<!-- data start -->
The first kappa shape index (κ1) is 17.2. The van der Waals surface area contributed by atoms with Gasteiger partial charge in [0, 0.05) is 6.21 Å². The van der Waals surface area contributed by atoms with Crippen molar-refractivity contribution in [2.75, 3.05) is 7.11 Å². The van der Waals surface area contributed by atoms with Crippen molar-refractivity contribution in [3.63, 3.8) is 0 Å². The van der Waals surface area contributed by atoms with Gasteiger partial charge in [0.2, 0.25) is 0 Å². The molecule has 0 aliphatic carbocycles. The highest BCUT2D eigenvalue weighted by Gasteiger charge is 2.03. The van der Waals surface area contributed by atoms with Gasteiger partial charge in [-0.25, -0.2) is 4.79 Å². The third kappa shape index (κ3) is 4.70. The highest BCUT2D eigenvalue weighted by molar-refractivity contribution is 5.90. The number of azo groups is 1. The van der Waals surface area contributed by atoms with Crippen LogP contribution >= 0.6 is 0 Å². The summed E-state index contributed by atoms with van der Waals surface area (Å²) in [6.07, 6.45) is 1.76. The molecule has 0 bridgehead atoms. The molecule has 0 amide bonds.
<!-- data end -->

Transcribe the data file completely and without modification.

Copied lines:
The first kappa shape index (κ1) is 17.2. The van der Waals surface area contributed by atoms with Gasteiger partial charge in [0, 0.05) is 6.21 Å². The van der Waals surface area contributed by atoms with Crippen molar-refractivity contribution in [2.75, 3.05) is 7.11 Å². The van der Waals surface area contributed by atoms with Crippen molar-refractivity contribution in [3.63, 3.8) is 0 Å². The van der Waals surface area contributed by atoms with Gasteiger partial charge in [0.2, 0.25) is 0 Å². The molecule has 0 aliphatic carbocycles. The highest BCUT2D eigenvalue weighted by Gasteiger charge is 2.03. The van der Waals surface area contributed by atoms with Gasteiger partial charge in [-0.25, -0.2) is 4.79 Å². The third kappa shape index (κ3) is 4.70. The highest BCUT2D eigenvalue weighted by molar-refractivity contribution is 5.90. The number of azo groups is 1. The van der Waals surface area contributed by atoms with Crippen LogP contribution >= 0.6 is 0 Å². The summed E-state index contributed by atoms with van der Waals surface area (Å²) in [6.07, 6.45) is 1.76. The molecule has 0 bridgehead atoms. The molecule has 0 amide bonds.